January 31, 2018

Uber- HMRC’s position

Back in November of last year, following this blog and this story in the FT, the Public Accounts Committee asked a number of questions of the senior HMRC brass: Jon Thompson, HMRC’s CEO. And Jim Harra, HMRC’s Second Permanent Secretary (no, we don’t know either but it sounds and is important). (You can see the PAC’s questions and HMRC’s answers from question 88 here. And Jo Maugham QC addressed why he considered those answers to be unsatisfactory here.)

One of the answers Jim Harra gave was this:

We do not see how he can be read as saying anything other than that HMRC presently believes Uber not to be liable to VAT. And, indeed, this is consistent with what Uber says is the position.

And that is what we understood HMRC to have said in its decision refusing Jolyon Maugham’s claim for input tax.

Earlier this week HMRC served its StatementofCase. But what it said was this:

 

Let me repeat the last sentence of paragraph 19: “HMRC have taken no decision on the VAT chargeable on the Supply.”

But that is simply and flatly inconsistent with the evidence Jim Harra gave to the Public Accounts Committee.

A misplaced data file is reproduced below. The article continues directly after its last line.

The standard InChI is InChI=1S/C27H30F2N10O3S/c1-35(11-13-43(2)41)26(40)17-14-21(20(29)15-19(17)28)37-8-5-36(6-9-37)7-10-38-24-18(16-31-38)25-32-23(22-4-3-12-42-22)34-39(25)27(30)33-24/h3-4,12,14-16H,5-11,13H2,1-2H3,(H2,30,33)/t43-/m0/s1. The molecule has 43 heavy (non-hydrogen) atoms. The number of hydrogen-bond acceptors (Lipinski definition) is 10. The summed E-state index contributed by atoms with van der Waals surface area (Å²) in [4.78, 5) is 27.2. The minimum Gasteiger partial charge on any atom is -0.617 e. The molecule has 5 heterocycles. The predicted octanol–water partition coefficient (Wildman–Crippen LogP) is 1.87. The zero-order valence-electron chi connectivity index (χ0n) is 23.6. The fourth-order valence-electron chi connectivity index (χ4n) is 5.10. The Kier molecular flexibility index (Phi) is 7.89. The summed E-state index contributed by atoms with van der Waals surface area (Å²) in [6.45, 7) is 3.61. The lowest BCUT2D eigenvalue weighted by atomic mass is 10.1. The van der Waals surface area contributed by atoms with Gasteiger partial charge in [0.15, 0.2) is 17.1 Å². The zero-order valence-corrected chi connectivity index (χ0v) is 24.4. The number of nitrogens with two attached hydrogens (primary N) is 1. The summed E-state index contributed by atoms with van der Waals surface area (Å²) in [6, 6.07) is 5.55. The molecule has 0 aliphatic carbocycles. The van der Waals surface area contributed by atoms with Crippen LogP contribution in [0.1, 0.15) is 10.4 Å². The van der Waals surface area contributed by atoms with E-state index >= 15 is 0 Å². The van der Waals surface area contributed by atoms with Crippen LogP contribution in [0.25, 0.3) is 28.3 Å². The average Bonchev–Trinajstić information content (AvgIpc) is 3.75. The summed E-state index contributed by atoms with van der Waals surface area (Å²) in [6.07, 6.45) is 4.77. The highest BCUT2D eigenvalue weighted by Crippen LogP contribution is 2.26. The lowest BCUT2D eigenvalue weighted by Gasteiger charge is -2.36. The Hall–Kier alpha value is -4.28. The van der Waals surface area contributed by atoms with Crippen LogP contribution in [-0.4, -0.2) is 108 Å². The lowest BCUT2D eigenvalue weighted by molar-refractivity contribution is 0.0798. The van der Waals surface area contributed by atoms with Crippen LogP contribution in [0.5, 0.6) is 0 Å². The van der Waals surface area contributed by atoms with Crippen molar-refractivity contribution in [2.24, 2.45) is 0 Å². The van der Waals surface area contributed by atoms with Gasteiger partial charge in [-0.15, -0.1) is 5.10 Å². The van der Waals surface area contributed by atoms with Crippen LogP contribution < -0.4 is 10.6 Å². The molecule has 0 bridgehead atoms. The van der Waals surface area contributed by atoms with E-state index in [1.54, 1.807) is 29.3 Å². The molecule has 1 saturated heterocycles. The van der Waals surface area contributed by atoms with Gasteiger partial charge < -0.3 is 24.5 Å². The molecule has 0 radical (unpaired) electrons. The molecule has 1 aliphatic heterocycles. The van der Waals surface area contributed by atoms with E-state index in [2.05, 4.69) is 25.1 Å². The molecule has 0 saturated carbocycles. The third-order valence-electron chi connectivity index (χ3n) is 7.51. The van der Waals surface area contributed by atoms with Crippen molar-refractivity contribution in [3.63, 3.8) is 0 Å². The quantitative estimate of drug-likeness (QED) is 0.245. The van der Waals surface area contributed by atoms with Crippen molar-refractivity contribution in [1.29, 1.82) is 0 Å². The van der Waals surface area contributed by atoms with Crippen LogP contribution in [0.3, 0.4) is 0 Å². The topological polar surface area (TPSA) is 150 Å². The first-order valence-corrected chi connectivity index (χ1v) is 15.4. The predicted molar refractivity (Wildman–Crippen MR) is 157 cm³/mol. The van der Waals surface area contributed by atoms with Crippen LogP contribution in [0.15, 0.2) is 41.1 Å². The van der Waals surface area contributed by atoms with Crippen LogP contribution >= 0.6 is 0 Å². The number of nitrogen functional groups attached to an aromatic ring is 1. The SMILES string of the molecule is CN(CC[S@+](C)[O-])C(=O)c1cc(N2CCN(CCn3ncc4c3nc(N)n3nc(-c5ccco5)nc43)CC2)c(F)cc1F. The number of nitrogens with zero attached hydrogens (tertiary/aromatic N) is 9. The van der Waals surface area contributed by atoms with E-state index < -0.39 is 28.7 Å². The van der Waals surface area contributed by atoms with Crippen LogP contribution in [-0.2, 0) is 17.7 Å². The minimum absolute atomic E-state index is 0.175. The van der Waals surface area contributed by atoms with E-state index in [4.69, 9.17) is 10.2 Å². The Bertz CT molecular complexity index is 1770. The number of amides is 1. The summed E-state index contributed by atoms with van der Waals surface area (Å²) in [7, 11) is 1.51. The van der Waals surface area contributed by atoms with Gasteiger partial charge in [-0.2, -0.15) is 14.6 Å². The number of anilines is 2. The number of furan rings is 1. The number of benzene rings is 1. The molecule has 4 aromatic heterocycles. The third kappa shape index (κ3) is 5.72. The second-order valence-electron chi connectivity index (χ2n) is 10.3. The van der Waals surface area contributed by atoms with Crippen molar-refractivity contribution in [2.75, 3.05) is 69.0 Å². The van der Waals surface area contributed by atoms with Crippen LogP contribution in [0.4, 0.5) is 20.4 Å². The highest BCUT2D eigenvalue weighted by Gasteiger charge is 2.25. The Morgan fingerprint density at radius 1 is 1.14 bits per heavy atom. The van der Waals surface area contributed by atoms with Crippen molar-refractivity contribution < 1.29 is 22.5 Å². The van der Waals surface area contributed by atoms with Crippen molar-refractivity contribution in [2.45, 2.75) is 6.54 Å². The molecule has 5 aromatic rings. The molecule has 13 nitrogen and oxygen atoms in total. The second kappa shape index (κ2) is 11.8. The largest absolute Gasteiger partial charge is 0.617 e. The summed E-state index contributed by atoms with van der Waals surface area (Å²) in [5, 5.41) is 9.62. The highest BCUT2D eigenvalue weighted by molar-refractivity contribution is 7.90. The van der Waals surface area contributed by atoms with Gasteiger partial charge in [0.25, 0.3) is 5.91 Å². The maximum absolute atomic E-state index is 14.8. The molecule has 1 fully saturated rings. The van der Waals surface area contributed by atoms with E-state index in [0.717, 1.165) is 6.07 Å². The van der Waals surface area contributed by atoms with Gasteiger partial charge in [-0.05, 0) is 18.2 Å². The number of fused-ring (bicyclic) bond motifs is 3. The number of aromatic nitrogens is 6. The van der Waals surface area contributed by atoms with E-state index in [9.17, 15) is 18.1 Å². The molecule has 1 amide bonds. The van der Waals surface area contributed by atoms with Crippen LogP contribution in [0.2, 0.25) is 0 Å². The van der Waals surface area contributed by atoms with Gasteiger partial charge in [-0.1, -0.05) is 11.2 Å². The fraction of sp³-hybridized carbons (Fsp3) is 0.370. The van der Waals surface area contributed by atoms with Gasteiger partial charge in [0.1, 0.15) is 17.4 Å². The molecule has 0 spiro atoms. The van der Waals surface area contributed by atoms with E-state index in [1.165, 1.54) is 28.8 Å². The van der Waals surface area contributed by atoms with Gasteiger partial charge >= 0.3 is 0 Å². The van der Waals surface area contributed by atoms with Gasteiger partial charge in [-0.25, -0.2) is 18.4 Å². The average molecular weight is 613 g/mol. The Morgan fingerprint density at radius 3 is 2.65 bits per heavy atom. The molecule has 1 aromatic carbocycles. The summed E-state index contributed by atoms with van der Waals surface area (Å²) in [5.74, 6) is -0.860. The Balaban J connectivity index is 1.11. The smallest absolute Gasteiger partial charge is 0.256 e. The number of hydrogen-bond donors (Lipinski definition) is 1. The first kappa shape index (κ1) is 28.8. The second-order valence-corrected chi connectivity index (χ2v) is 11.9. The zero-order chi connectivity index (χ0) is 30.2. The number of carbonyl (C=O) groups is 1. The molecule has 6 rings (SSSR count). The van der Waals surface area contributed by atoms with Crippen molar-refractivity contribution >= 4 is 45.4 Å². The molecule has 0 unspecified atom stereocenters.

The Statement of Case pretends the situation is otherwise. It pretends that HMRC have not decided whether Uber is chargeable to input tax. And it embarks on that pretence because it wants to escape independent judicial scrutiny of its decision. There is, on the evidence, simply no other explanation.

There is no good explanation for why HMRC might adopt a position that leads to a loss of tax of, by our calculations, around £200 million per year. And in the absence of a good explanation you are compelled to a bad one. Last week direct evidence emerged that HM Treasury does put HMRC under pressure to go easy on other large US multinationals. We cannot identify any alternative candidate explanation that is consistent with the facts.

We will reply – likely next week – to HMRC and the specialist tax Tribunal making these points. And we will invite the Tribunal to refuse to allow itself to be used to advance what, on the evidence, looks to be a simple ruse.


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